Meanwhile, on the Pacific Coast of Mexico, U.S. Naval units were monitoring the fight between Huerta's forces and the rebels as they protected American citizens and interests. In Ensenada, Baja California, U.S. consul Claude E. Guyant and 250 American citizens were forced to seek safety in the American consulate building as Mexican authorities were powerless to control anti-American demonstrations that had erupted on April 23. Guyant cabled Washington, "Have taken refuge in consulate. Situation critical. Send warship immediately."[7][8] Cheyenne arrived at Ensenada with orders to protect American lives at any cost, including capturing the port if necessary. Iris en route to Mazatlan, diverted course to Ensenada to assist Cheyenne.[9][10] The welfare of approximately 50,000 US citizens living in Mexico was affected by the military invasion of Veracruz and refugee campuses were installed in San Diego, Texas city and New Orleans in order to receive the refugees.[11][12]

While the situation had calmed somewhat by April 25, Cheyenne sortied to evacuate Consul Guyant and other Americans from Ensenada to San Diego in late April 1914.[13] Ultimately the U.S. army transport Bisbee sailed from San Francisco in early May and made stops at numerous ports on the west coast of Mexico to pick up American refugees. Iris picked up numerous American refugees during May 1914, including the U.S. Consul at Acapulco, Clement Edwards.[14] By May 4, 1914, 71 navy ships operated in Mexican waters.[15]

Battling rebel forces, Huerta was not able to oppose it militarily. Following Huerta's downfall in July, discussions began with the new Carranza government. American forces remained in Veracruz for seven months and finally departed on November 23 after the ABC (Argentina, Brazil and Chile) Powers Conference mediated many of the issues between the two nations.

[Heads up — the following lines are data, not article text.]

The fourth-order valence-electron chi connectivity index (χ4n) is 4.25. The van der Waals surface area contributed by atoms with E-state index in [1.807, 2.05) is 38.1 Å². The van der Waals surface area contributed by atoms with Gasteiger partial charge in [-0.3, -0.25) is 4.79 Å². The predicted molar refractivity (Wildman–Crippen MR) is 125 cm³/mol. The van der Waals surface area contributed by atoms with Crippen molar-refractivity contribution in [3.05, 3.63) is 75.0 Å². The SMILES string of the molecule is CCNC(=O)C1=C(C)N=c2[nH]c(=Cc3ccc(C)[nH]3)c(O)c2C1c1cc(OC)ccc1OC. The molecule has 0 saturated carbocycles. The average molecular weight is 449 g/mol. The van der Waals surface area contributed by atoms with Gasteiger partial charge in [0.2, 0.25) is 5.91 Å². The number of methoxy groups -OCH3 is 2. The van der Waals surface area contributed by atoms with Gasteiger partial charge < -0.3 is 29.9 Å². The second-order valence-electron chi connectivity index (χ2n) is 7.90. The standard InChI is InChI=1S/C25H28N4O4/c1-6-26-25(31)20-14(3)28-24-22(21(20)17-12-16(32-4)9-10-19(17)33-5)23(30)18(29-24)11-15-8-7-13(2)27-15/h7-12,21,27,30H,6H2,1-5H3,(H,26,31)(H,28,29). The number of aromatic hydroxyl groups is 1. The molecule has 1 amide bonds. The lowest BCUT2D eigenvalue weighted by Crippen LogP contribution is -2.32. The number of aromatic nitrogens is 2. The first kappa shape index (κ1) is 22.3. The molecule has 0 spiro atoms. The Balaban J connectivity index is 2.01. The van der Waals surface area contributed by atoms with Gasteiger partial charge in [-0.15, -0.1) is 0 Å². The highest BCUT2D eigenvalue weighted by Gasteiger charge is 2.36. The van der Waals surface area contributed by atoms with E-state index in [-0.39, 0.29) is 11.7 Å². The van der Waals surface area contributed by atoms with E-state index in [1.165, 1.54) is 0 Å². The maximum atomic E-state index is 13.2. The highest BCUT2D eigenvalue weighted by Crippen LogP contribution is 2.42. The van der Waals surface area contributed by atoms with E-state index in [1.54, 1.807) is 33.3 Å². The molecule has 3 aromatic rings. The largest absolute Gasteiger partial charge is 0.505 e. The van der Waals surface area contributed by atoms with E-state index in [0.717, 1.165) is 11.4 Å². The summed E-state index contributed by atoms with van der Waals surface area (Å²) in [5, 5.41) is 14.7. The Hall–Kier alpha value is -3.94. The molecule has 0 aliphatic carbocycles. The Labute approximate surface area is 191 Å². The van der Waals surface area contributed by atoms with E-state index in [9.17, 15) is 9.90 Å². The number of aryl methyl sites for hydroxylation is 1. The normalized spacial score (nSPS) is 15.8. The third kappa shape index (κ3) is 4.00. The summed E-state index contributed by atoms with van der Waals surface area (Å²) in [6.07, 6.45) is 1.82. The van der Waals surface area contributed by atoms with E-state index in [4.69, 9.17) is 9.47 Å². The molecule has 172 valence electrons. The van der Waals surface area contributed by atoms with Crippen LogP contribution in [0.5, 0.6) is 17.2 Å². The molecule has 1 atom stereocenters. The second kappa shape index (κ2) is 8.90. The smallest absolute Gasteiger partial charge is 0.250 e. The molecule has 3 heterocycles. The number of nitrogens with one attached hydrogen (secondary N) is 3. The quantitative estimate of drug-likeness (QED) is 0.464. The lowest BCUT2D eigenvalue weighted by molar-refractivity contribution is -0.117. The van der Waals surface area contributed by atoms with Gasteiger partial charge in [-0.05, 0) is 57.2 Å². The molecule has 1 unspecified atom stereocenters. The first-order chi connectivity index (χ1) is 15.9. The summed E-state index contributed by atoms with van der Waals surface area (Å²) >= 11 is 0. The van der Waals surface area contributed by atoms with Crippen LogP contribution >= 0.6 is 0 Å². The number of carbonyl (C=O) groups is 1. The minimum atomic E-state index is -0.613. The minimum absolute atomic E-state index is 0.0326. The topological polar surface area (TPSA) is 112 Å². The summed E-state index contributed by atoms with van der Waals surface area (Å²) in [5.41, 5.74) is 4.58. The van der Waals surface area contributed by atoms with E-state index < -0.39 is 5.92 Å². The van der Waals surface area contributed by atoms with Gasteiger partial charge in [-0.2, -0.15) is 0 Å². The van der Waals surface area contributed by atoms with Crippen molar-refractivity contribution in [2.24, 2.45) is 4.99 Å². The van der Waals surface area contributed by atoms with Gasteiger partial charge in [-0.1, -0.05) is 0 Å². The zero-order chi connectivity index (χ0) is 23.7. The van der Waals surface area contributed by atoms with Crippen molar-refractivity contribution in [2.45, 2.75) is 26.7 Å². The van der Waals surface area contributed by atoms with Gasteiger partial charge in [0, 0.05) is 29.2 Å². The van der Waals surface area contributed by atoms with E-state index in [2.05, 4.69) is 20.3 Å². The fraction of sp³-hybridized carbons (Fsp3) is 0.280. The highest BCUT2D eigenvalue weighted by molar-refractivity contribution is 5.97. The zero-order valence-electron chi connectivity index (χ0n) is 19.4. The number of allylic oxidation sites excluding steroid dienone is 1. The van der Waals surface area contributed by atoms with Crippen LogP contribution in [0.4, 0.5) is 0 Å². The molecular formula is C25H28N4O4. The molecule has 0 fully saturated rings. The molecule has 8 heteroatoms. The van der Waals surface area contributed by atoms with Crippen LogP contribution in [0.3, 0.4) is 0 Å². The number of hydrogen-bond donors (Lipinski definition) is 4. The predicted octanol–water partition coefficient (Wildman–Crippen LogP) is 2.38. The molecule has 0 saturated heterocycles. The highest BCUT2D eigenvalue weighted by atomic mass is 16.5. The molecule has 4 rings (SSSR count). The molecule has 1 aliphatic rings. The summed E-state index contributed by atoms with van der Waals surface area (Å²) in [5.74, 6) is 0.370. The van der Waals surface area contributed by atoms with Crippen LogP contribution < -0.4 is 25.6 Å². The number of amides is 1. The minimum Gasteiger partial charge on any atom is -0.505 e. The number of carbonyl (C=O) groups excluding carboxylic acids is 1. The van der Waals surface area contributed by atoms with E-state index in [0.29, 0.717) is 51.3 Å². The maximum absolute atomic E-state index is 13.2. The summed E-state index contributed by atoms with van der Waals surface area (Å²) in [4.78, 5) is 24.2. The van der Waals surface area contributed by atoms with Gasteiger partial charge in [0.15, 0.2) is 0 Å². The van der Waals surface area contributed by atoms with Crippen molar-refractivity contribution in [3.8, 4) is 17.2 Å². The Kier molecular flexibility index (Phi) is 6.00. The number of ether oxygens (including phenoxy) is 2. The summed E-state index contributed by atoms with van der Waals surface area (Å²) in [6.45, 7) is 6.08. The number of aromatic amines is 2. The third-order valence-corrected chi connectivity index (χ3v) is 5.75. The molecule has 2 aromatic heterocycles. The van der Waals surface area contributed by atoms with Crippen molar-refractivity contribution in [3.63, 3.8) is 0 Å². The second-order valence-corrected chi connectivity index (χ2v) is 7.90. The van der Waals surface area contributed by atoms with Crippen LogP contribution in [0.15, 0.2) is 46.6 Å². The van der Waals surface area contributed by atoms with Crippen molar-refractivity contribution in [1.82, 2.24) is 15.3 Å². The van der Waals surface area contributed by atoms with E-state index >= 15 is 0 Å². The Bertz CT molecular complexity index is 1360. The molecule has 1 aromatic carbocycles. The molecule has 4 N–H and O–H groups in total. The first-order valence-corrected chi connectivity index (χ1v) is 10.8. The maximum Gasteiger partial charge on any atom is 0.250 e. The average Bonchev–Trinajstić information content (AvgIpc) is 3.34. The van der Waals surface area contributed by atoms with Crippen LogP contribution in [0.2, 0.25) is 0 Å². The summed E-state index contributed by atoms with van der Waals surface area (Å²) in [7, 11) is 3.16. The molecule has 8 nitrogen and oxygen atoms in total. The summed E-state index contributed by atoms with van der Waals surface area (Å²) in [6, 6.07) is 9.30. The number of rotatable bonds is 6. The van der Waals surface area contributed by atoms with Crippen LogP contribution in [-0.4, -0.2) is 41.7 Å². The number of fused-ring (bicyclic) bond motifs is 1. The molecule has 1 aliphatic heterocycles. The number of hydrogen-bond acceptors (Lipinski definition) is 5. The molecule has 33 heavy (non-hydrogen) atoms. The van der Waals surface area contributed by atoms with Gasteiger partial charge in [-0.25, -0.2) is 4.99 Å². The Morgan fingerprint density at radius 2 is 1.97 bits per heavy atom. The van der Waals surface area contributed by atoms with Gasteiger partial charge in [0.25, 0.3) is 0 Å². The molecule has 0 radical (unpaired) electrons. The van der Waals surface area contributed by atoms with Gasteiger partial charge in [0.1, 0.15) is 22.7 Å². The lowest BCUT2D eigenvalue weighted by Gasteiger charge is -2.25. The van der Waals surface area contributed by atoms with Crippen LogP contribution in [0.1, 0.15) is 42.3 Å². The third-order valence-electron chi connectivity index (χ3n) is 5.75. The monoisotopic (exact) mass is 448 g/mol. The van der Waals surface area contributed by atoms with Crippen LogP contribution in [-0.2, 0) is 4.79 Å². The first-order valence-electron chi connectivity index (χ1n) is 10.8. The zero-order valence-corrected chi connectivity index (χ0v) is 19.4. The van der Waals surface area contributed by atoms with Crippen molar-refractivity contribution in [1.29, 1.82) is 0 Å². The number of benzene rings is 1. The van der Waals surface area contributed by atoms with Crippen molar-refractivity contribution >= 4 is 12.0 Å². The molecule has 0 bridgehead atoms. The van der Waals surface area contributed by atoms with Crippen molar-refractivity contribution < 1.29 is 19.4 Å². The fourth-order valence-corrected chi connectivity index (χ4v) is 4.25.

The U.S. occupation of Veracruz lasted until November 1914, and was a cause of Huerta's resignation in August of that year as his southern armies' supplies ran out. The Tampico incident had later repercussions, however, stemming from the lingering U.S.-Mexican resentments. These were taken advantage of by Germany in January 1917 when the so-called Zimmermann Telegram intimated that a Mexican alliance with Germany against the U.S. would result in Mexico regaining territory taken from it by the U.S. in prior wars. British interception of Zimmermann's telegram was effectively the final justification President Wilson needed to request a declaration of war against Germany in April 1917.[16] The anti-American atmosphere produced in Mexico by the Tampico incident was also a decisive factor in favor of keeping Mexican Neutrality in World War I.[17] Mexico refused to participate with the USA in its military excursion in Europe and granted full guaranties to the German companies for keeping their operations open, specifically in Mexico City.[18]